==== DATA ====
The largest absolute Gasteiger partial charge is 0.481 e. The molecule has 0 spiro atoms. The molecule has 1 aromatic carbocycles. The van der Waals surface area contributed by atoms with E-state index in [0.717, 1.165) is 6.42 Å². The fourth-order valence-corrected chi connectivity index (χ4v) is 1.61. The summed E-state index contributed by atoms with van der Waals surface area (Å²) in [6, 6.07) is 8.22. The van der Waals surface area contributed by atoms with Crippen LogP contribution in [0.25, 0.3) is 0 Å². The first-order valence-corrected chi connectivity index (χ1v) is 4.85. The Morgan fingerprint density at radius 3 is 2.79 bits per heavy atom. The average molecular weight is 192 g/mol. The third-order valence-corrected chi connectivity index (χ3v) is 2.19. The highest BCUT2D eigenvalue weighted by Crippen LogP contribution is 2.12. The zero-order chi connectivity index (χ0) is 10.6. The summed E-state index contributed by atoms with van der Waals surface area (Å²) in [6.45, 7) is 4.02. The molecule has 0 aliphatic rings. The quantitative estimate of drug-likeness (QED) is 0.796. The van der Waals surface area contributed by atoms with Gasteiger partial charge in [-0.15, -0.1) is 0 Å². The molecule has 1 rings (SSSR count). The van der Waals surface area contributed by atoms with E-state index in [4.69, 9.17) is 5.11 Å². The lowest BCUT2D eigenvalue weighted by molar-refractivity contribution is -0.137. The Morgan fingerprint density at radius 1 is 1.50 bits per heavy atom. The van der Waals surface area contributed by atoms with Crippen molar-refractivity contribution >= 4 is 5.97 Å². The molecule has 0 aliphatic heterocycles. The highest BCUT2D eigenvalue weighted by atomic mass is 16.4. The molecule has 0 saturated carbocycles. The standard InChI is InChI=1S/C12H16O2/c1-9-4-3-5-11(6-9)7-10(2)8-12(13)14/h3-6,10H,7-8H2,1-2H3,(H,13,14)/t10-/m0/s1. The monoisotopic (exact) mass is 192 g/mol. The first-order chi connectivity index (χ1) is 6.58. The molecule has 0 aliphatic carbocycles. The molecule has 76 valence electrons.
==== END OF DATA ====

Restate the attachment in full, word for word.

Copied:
The largest absolute Gasteiger partial charge is 0.481 e. The molecule has 0 spiro atoms. The molecule has 1 aromatic carbocycles. The van der Waals surface area contributed by atoms with E-state index in [0.717, 1.165) is 6.42 Å². The fourth-order valence-corrected chi connectivity index (χ4v) is 1.61. The summed E-state index contributed by atoms with van der Waals surface area (Å²) in [6, 6.07) is 8.22. The van der Waals surface area contributed by atoms with Crippen LogP contribution in [0.25, 0.3) is 0 Å². The first-order valence-corrected chi connectivity index (χ1v) is 4.85. The Morgan fingerprint density at radius 3 is 2.79 bits per heavy atom. The average molecular weight is 192 g/mol. The third-order valence-corrected chi connectivity index (χ3v) is 2.19. The highest BCUT2D eigenvalue weighted by Crippen LogP contribution is 2.12. The zero-order chi connectivity index (χ0) is 10.6. The summed E-state index contributed by atoms with van der Waals surface area (Å²) in [6.45, 7) is 4.02. The molecule has 0 aliphatic rings. The quantitative estimate of drug-likeness (QED) is 0.796. The van der Waals surface area contributed by atoms with Gasteiger partial charge in [-0.15, -0.1) is 0 Å². The molecule has 1 rings (SSSR count). The van der Waals surface area contributed by atoms with E-state index in [4.69, 9.17) is 5.11 Å². The lowest BCUT2D eigenvalue weighted by molar-refractivity contribution is -0.137. The Morgan fingerprint density at radius 1 is 1.50 bits per heavy atom. The van der Waals surface area contributed by atoms with Crippen molar-refractivity contribution >= 4 is 5.97 Å². The molecule has 0 aliphatic heterocycles. The highest BCUT2D eigenvalue weighted by atomic mass is 16.4. The molecule has 0 saturated carbocycles. The standard InChI is InChI=1S/C12H16O2/c1-9-4-3-5-11(6-9)7-10(2)8-12(13)14/h3-6,10H,7-8H2,1-2H3,(H,13,14)/t10-/m0/s1. The monoisotopic (exact) mass is 192 g/mol. The first-order chi connectivity index (χ1) is 6.58. The molecule has 0 aliphatic carbocycles. The molecule has 76 valence electrons.